Used Car Safety Rated

New safety ratings for used cars show large utes and SUVs are more likely to cause significant harm to other road users in crashes.

The 2006 list compiled by Land Transport New Zealand and the Automobile Association rates vehicles on how well they protect drivers and how much damage they can cause to pedestrians and others.

LTNZ says large cars are more likely to protect drivers and passengers in an accident.

Of the 305 models assessed for driver protection, 35 vehicles were rated 'much better than average', 87 were 'better than average', 44 were 'much worse than average' and 77 were 'worse than average'.

Of the 22 large cars rated, 14 scored above average and only two below average.

While no light cars had a 'better than average' driver protection rating, five small cars achieved this rating, including three rated 'significantly better than average' - the 1994-2001 Peugeot 306, the 1999-2004 VW Golf and the 1998 2001 Toyota Corolla.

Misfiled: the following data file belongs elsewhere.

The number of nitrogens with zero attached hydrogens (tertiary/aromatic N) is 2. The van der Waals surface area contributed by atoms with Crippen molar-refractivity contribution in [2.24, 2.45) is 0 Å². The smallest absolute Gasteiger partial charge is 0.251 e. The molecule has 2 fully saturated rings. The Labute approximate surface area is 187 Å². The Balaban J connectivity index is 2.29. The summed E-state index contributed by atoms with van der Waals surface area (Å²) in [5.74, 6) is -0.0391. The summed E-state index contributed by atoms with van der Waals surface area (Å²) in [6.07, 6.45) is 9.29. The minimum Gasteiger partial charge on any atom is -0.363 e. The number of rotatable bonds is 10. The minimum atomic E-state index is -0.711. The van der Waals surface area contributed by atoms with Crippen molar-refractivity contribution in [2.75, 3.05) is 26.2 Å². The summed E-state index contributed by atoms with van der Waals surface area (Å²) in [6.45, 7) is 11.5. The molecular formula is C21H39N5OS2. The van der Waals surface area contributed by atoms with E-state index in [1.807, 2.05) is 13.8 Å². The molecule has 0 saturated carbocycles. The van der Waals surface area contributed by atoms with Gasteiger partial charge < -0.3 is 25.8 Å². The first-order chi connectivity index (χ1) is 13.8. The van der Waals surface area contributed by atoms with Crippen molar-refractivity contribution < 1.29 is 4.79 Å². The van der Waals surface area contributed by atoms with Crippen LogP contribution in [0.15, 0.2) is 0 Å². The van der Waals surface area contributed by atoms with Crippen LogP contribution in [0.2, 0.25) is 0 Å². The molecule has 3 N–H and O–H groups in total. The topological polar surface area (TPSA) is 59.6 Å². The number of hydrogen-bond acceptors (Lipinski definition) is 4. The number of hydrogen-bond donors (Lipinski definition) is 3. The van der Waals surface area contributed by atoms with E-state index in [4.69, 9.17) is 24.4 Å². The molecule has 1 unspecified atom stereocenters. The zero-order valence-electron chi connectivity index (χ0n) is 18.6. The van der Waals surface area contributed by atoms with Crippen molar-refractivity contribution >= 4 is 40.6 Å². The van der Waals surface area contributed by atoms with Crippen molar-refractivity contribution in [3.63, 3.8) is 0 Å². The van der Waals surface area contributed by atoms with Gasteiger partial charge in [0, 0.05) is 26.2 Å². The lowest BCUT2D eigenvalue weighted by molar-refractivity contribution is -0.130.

But large cars are more likely to injure other road users such as pedestrians, cyclists, motorcyclists or another car driver.

Of the 305 vehicles surveyed for driver protection, 284 were also rated on the amount of potential harm to other road users in the event of a crash. Of those 74 rated above average and 56 rated worse than average.

No medium or light cars - and only one small car - were rated as causing 'more harm than average'.

Large 4WD vehicles and utes however, fared poorly in this category. All but one of the large 4WDs were found to put other road users at a higher risk.

But, the editor of New Zealand's largest car buying guide says the 2006 used car safety ratings aren't accurate.

Editor of the Dog and Lemon guide, Clive Matthew-Wilson, says the test would give more accurate readings if they only measured driver deaths, like American tests do.

Matthew-Wilson says consumers should combine the New Zealand test results with American used car data to get a better indication of which cars are safer.

The full test results can be found on the LTNZ or AA websites.